Facebook and Twitter as dens of bad grammar? Social media can actually have positive effects on student writing
Idk if u hav noticed, but the writing seen on the internet and social media is not always the best example of the King’s English. However, habits built through writing on social media don’t all have to be bad—and in many ways, can help improve writing.
Aiming to save character space or time typing, proper grammar and spelling are often jettisoned in favor of commonly used acronyms and incomplete sentences which have become ingrained in the habits of the internet community at large.
However, there are several positive ways that consistent writing on social media can translate to better writing in the classroom. Of course, students would be wise to leave their incomplete sentences on Facebook and their acronyms on Twitter, or just eliminate those practices all together. Still, for a student who uses social media regularly, there are some great benefits that can positively impact their writing.
(Next page: 5 ways that social media use can help writing in the classroom)
1. Prolific counts
Even though it may not be academic writing, since students who text and use social media often to engage in the act of writing regularly is positive, which sets up the basis for the rest of the items on this list.
Apparently, society as a whole is not only in the most literate in history, but writing is overtaking speech as the most common form of human interaction.
Coupling those trends with the fact the average college student spends over 16 hours per week on social networking, which amounts to nearly 5 hours more than time spent on academic and recreational reading combined, it is clear to see just how influential social media has become.
Luckily, this means that the average student is getting used to writing more often.
2. It builds confidence
One of the main benefits of writing on social media is that it helps students to develop their own voice within their work, as they often write authoritatively about subjects in which they feel passionate about—amounting to a significant boost in confidence.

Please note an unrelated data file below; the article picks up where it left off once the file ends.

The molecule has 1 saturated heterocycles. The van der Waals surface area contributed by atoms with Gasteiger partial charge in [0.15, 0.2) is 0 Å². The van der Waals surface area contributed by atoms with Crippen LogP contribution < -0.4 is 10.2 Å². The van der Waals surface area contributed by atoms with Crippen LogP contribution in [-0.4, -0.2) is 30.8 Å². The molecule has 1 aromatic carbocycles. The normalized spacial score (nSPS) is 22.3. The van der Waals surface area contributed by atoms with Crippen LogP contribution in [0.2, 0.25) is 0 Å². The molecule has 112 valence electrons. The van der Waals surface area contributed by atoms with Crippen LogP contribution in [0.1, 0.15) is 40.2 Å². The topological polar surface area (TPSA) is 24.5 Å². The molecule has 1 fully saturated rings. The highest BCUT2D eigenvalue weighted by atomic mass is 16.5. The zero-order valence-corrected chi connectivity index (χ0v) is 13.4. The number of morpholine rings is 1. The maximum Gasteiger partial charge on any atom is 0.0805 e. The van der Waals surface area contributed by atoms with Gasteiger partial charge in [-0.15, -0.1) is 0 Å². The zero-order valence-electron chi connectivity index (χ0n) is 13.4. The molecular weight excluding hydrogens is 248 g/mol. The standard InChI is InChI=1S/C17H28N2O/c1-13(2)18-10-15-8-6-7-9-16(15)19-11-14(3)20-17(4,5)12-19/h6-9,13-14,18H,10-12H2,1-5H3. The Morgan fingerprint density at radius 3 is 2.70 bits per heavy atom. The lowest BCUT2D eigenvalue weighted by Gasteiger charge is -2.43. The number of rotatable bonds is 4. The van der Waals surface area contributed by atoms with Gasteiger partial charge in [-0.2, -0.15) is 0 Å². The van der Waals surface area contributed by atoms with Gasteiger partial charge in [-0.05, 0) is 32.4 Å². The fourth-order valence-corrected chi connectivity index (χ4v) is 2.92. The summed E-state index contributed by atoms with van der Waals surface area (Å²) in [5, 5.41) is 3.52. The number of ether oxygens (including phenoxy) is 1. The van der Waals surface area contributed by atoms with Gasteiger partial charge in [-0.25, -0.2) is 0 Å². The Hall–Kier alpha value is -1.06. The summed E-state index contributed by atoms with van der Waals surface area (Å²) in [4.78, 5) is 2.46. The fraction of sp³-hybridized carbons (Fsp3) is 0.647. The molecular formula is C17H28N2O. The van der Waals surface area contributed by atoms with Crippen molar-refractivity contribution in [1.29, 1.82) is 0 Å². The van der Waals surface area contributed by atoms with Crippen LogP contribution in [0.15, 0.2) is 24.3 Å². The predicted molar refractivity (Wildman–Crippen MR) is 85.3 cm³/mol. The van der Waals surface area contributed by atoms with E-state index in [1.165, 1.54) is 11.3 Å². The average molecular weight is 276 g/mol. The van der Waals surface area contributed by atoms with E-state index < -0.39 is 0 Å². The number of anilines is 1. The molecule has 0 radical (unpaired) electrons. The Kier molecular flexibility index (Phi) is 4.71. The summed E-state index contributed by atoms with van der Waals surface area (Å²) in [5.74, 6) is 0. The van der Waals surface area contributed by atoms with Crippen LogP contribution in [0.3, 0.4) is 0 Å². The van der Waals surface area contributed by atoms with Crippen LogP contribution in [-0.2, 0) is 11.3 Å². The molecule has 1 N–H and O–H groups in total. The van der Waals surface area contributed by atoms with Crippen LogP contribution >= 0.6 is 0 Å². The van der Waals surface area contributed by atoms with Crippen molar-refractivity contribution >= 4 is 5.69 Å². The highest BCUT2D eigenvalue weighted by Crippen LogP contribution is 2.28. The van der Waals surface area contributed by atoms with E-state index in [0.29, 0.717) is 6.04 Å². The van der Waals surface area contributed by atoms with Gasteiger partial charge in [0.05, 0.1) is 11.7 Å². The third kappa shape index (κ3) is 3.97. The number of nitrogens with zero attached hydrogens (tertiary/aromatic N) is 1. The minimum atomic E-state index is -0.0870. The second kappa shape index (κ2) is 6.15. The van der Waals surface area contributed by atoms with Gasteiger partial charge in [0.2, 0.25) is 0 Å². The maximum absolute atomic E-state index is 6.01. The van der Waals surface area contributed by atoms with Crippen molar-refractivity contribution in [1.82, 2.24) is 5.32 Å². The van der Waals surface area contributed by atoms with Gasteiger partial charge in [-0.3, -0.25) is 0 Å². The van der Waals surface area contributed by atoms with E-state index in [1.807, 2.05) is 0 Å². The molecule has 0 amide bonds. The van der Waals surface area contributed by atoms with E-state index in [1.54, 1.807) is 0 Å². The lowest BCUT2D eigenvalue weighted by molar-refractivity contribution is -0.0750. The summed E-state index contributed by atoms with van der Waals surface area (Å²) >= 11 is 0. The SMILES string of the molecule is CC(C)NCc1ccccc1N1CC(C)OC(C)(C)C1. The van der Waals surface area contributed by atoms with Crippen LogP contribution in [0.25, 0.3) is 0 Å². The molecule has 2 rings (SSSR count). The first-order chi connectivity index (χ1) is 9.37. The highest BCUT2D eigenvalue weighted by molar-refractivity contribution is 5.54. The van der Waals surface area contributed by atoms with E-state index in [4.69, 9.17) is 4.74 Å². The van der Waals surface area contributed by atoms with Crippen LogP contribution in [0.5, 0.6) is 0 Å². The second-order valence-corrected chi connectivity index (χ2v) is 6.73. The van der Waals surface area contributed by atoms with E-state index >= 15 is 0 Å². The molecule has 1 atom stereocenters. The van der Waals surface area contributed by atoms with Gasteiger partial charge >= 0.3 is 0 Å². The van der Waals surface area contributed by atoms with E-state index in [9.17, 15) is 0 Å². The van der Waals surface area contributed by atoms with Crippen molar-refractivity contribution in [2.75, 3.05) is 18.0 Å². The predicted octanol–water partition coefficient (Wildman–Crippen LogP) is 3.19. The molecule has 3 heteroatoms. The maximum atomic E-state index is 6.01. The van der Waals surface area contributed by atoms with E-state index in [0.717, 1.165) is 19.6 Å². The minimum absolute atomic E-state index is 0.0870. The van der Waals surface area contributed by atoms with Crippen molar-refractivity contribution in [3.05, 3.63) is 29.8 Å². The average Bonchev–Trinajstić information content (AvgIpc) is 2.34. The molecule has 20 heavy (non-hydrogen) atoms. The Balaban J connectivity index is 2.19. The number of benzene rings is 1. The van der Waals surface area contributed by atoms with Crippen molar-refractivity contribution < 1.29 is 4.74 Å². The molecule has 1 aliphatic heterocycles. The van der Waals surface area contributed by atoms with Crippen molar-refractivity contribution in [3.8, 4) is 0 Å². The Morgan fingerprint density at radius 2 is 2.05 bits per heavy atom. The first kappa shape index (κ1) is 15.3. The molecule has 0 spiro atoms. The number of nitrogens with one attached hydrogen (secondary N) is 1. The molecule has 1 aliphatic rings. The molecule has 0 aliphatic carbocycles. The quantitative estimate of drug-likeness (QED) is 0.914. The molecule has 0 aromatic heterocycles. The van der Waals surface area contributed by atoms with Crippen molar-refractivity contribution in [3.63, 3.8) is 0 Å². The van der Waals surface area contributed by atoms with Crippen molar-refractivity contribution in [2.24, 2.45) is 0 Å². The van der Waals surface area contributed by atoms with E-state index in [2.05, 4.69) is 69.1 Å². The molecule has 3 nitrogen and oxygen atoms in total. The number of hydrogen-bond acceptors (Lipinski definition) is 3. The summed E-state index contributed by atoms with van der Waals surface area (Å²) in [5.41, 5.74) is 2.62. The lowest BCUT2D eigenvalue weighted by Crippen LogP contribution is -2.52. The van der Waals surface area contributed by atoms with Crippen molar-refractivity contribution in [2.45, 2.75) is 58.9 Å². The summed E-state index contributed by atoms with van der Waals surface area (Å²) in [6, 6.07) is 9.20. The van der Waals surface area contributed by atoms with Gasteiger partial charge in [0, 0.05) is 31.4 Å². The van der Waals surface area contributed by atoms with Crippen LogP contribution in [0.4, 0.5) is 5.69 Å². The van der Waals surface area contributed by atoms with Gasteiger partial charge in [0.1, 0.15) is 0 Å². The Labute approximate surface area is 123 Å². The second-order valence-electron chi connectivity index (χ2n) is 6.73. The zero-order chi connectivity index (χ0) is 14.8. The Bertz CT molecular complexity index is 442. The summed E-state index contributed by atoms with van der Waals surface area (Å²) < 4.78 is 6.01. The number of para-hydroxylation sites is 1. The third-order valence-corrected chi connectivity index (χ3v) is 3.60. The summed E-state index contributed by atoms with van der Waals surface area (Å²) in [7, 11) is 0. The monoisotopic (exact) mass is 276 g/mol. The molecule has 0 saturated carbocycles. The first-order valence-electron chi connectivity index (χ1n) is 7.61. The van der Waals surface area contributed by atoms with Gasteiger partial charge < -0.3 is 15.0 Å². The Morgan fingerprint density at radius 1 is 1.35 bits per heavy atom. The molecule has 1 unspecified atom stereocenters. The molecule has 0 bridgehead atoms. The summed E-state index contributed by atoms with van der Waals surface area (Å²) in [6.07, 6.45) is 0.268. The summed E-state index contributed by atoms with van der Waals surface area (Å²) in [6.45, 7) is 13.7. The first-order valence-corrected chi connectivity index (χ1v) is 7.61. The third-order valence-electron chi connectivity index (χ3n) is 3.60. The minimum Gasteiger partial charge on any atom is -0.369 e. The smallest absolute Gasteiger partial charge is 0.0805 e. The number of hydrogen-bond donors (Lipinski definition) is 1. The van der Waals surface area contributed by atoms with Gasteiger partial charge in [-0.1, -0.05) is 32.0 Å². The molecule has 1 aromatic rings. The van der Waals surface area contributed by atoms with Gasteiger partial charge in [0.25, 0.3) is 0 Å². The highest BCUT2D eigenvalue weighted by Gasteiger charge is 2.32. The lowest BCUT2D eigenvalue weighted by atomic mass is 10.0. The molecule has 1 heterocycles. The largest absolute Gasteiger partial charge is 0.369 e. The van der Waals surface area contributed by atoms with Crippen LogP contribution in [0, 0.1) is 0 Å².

Additionally, posts where students share their feelings display a good deal of self-reflection, and even display what appears to be a major step forward in collective emotional honesty.
This boost in confidence truly does make a difference, as 60 percent of students who blog or have a social network profile “claim to be ‘good’ or ‘very good’ writers, compared to only 47 percent of those who don’t use online formats.” This can be instrumental in students trying new things with their writing, which can make the difference in turning something good into something great.
3. Efficiency=editing skills
Character limits on a network like Twitter help students develop a writing style that focuses on keeping things short; making the social media platform a tool for keeping sentences or paragraphs to the bare essentials while still clearly getting a point across.
By going back and cutting out unneeded pronouns or words, whether from tweets or from papers, students engage in more self-editing than they may have previously, and it is generally held belief that the more writing has been churned over, the better it will be.
4. Writing for an audience
One of the major skills needed to become digitally literate in today’s world is by knowing how to write for your audience. When students post something on a social media profile, they know it is going to be viewed by their peers, or even other people beyond that.
By being more contentious habitually, students often put more thought into word choice, subject choice, and are adept at communicating online with peers and readers.
5. Feedback comes naturally
Through social media, students today have the unique capability of being able to share their writing with the world instantly; meaning that students can receive almost instantaneous feedback on what they produce. Having others evaluate writing is one of the best ways to improve, and students today have unprecedented access to that resource.
Ron Bethke is an editorial intern with eCampusNews